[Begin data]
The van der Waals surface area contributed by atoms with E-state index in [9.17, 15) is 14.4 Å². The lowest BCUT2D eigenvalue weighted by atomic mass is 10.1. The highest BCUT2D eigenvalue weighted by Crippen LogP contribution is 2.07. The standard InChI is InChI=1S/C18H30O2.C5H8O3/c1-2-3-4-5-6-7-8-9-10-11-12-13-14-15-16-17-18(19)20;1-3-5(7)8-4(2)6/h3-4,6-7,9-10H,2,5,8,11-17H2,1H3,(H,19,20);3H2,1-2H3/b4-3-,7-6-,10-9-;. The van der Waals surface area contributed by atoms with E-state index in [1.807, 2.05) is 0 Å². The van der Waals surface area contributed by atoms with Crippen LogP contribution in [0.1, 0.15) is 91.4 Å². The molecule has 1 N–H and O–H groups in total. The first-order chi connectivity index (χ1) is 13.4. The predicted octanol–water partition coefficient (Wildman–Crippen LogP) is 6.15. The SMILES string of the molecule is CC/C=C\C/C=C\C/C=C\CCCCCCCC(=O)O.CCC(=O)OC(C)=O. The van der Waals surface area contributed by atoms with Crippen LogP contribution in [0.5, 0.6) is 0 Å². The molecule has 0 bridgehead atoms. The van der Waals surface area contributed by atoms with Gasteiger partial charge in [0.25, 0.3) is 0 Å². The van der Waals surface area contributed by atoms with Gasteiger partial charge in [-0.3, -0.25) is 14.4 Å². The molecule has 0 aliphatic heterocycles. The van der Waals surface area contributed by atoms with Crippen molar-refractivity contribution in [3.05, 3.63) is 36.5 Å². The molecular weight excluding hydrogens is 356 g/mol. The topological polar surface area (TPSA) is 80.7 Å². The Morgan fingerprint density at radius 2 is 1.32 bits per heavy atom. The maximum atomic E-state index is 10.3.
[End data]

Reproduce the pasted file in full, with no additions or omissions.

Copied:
The van der Waals surface area contributed by atoms with E-state index in [9.17, 15) is 14.4 Å². The lowest BCUT2D eigenvalue weighted by atomic mass is 10.1. The highest BCUT2D eigenvalue weighted by Crippen LogP contribution is 2.07. The standard InChI is InChI=1S/C18H30O2.C5H8O3/c1-2-3-4-5-6-7-8-9-10-11-12-13-14-15-16-17-18(19)20;1-3-5(7)8-4(2)6/h3-4,6-7,9-10H,2,5,8,11-17H2,1H3,(H,19,20);3H2,1-2H3/b4-3-,7-6-,10-9-;. The van der Waals surface area contributed by atoms with E-state index in [1.807, 2.05) is 0 Å². The van der Waals surface area contributed by atoms with Crippen LogP contribution in [0.1, 0.15) is 91.4 Å². The molecule has 1 N–H and O–H groups in total. The first-order chi connectivity index (χ1) is 13.4. The predicted octanol–water partition coefficient (Wildman–Crippen LogP) is 6.15. The SMILES string of the molecule is CC/C=C\C/C=C\C/C=C\CCCCCCCC(=O)O.CCC(=O)OC(C)=O. The van der Waals surface area contributed by atoms with Crippen LogP contribution in [0.5, 0.6) is 0 Å². The molecule has 0 bridgehead atoms. The van der Waals surface area contributed by atoms with Gasteiger partial charge in [0.25, 0.3) is 0 Å². The van der Waals surface area contributed by atoms with Gasteiger partial charge in [-0.3, -0.25) is 14.4 Å². The molecule has 0 aliphatic heterocycles. The van der Waals surface area contributed by atoms with Crippen molar-refractivity contribution in [3.05, 3.63) is 36.5 Å². The molecular weight excluding hydrogens is 356 g/mol. The topological polar surface area (TPSA) is 80.7 Å². The Morgan fingerprint density at radius 2 is 1.32 bits per heavy atom. The maximum atomic E-state index is 10.3.